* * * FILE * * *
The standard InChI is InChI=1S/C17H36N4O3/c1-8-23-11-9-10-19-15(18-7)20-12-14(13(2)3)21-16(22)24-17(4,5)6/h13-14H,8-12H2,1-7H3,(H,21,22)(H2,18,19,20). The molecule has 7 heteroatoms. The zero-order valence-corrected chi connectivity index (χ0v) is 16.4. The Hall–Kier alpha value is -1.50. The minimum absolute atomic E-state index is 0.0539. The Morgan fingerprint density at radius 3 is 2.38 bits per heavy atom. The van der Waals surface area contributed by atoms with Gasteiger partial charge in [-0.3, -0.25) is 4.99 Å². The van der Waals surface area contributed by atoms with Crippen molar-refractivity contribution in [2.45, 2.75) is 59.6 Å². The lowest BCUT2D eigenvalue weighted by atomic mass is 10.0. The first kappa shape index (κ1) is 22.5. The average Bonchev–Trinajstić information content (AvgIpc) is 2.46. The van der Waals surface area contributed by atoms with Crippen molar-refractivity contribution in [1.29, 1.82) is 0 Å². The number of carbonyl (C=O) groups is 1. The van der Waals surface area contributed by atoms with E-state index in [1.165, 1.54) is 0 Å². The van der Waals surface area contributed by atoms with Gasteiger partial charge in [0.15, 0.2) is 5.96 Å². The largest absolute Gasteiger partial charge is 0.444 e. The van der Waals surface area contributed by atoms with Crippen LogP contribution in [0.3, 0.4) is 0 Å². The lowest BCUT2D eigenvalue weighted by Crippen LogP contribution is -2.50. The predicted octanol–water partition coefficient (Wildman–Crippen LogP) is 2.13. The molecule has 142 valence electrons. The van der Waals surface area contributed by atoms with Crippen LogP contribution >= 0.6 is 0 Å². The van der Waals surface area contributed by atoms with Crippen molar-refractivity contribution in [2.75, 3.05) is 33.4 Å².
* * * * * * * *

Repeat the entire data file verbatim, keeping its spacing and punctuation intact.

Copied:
The standard InChI is InChI=1S/C17H36N4O3/c1-8-23-11-9-10-19-15(18-7)20-12-14(13(2)3)21-16(22)24-17(4,5)6/h13-14H,8-12H2,1-7H3,(H,21,22)(H2,18,19,20). The molecule has 7 heteroatoms. The zero-order valence-corrected chi connectivity index (χ0v) is 16.4. The Hall–Kier alpha value is -1.50. The minimum absolute atomic E-state index is 0.0539. The Morgan fingerprint density at radius 3 is 2.38 bits per heavy atom. The van der Waals surface area contributed by atoms with Gasteiger partial charge in [-0.3, -0.25) is 4.99 Å². The van der Waals surface area contributed by atoms with Crippen molar-refractivity contribution in [2.45, 2.75) is 59.6 Å². The lowest BCUT2D eigenvalue weighted by atomic mass is 10.0. The first kappa shape index (κ1) is 22.5. The average Bonchev–Trinajstić information content (AvgIpc) is 2.46. The van der Waals surface area contributed by atoms with Crippen molar-refractivity contribution in [1.29, 1.82) is 0 Å². The number of carbonyl (C=O) groups is 1. The van der Waals surface area contributed by atoms with E-state index in [1.165, 1.54) is 0 Å². The van der Waals surface area contributed by atoms with Gasteiger partial charge in [0.15, 0.2) is 5.96 Å². The largest absolute Gasteiger partial charge is 0.444 e. The van der Waals surface area contributed by atoms with Crippen LogP contribution in [0.3, 0.4) is 0 Å². The lowest BCUT2D eigenvalue weighted by Crippen LogP contribution is -2.50. The predicted octanol–water partition coefficient (Wildman–Crippen LogP) is 2.13. The molecule has 142 valence electrons. The van der Waals surface area contributed by atoms with Crippen LogP contribution >= 0.6 is 0 Å². The van der Waals surface area contributed by atoms with Crippen molar-refractivity contribution in [2.75, 3.05) is 33.4 Å².